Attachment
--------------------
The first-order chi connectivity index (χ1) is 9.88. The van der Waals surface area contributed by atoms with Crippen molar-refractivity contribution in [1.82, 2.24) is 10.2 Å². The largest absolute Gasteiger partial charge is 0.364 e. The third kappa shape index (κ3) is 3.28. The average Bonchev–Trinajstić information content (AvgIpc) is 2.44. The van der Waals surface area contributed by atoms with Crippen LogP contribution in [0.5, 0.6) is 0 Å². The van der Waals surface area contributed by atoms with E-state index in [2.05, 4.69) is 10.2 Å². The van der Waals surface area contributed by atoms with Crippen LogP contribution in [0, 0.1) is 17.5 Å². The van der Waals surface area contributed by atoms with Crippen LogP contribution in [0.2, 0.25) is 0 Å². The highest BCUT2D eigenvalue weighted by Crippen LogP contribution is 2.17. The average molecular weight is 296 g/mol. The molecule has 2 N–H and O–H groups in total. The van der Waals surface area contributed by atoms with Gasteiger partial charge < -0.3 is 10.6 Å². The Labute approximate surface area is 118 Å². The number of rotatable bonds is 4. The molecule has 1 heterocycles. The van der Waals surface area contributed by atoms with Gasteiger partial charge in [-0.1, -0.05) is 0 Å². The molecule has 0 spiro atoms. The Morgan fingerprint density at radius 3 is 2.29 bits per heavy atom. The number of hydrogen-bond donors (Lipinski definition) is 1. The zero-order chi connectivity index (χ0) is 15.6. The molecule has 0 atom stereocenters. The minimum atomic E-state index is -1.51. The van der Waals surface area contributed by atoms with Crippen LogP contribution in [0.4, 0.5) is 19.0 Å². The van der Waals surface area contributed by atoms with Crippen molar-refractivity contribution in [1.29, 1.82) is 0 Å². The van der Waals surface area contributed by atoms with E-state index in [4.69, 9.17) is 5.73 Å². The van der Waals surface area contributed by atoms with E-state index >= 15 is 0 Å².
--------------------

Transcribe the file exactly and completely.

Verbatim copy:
The first-order chi connectivity index (χ1) is 9.88. The van der Waals surface area contributed by atoms with Crippen molar-refractivity contribution in [1.82, 2.24) is 10.2 Å². The largest absolute Gasteiger partial charge is 0.364 e. The third kappa shape index (κ3) is 3.28. The average Bonchev–Trinajstić information content (AvgIpc) is 2.44. The van der Waals surface area contributed by atoms with Crippen LogP contribution in [0.5, 0.6) is 0 Å². The van der Waals surface area contributed by atoms with E-state index in [2.05, 4.69) is 10.2 Å². The van der Waals surface area contributed by atoms with Crippen LogP contribution in [0, 0.1) is 17.5 Å². The van der Waals surface area contributed by atoms with Crippen LogP contribution in [0.2, 0.25) is 0 Å². The highest BCUT2D eigenvalue weighted by Crippen LogP contribution is 2.17. The average molecular weight is 296 g/mol. The molecule has 2 N–H and O–H groups in total. The van der Waals surface area contributed by atoms with Gasteiger partial charge < -0.3 is 10.6 Å². The Labute approximate surface area is 118 Å². The number of rotatable bonds is 4. The molecule has 1 heterocycles. The van der Waals surface area contributed by atoms with Gasteiger partial charge in [-0.1, -0.05) is 0 Å². The molecule has 0 spiro atoms. The Morgan fingerprint density at radius 3 is 2.29 bits per heavy atom. The number of hydrogen-bond donors (Lipinski definition) is 1. The zero-order chi connectivity index (χ0) is 15.6. The molecule has 0 atom stereocenters. The minimum atomic E-state index is -1.51. The van der Waals surface area contributed by atoms with Crippen LogP contribution in [0.4, 0.5) is 19.0 Å². The van der Waals surface area contributed by atoms with Crippen molar-refractivity contribution in [1.29, 1.82) is 0 Å². The van der Waals surface area contributed by atoms with E-state index in [4.69, 9.17) is 5.73 Å². The van der Waals surface area contributed by atoms with E-state index >= 15 is 0 Å².